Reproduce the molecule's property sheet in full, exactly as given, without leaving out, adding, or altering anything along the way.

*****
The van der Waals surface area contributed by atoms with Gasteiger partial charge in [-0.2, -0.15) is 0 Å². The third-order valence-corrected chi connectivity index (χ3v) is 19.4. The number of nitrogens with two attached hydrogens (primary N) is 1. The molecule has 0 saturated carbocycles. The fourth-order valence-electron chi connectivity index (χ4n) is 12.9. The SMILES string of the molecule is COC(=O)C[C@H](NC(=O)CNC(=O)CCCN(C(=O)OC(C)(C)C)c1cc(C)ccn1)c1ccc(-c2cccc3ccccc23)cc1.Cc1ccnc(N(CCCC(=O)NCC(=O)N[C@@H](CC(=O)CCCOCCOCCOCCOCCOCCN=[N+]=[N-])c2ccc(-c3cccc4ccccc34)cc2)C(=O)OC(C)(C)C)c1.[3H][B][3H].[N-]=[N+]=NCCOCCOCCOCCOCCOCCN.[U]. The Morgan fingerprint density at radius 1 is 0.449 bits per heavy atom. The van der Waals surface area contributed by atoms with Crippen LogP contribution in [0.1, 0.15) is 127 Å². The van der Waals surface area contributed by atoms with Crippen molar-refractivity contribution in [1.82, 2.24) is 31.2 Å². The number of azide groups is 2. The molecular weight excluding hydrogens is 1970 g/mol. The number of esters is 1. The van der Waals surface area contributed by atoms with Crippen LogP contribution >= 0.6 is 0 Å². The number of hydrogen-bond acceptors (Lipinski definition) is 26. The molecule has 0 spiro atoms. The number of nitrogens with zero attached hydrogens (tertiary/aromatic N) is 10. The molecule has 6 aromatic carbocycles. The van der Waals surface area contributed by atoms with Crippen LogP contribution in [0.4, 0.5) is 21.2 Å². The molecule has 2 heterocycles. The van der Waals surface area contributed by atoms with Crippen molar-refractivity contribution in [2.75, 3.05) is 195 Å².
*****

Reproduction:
The van der Waals surface area contributed by atoms with Gasteiger partial charge in [-0.2, -0.15) is 0 Å². The third-order valence-corrected chi connectivity index (χ3v) is 19.4. The number of nitrogens with two attached hydrogens (primary N) is 1. The molecule has 0 saturated carbocycles. The fourth-order valence-electron chi connectivity index (χ4n) is 12.9. The SMILES string of the molecule is COC(=O)C[C@H](NC(=O)CNC(=O)CCCN(C(=O)OC(C)(C)C)c1cc(C)ccn1)c1ccc(-c2cccc3ccccc23)cc1.Cc1ccnc(N(CCCC(=O)NCC(=O)N[C@@H](CC(=O)CCCOCCOCCOCCOCCOCCN=[N+]=[N-])c2ccc(-c3cccc4ccccc34)cc2)C(=O)OC(C)(C)C)c1.[3H][B][3H].[N-]=[N+]=NCCOCCOCCOCCOCCOCCN.[U]. The Morgan fingerprint density at radius 1 is 0.449 bits per heavy atom. The van der Waals surface area contributed by atoms with Crippen LogP contribution in [0.1, 0.15) is 127 Å². The van der Waals surface area contributed by atoms with Crippen molar-refractivity contribution in [1.82, 2.24) is 31.2 Å². The number of azide groups is 2. The molecular weight excluding hydrogens is 1970 g/mol. The number of esters is 1. The van der Waals surface area contributed by atoms with Crippen LogP contribution >= 0.6 is 0 Å². The number of hydrogen-bond acceptors (Lipinski definition) is 26. The molecule has 0 spiro atoms. The number of nitrogens with zero attached hydrogens (tertiary/aromatic N) is 10. The molecule has 6 aromatic carbocycles. The van der Waals surface area contributed by atoms with Crippen LogP contribution in [0.4, 0.5) is 21.2 Å². The molecule has 2 heterocycles. The van der Waals surface area contributed by atoms with Crippen molar-refractivity contribution in [2.75, 3.05) is 195 Å².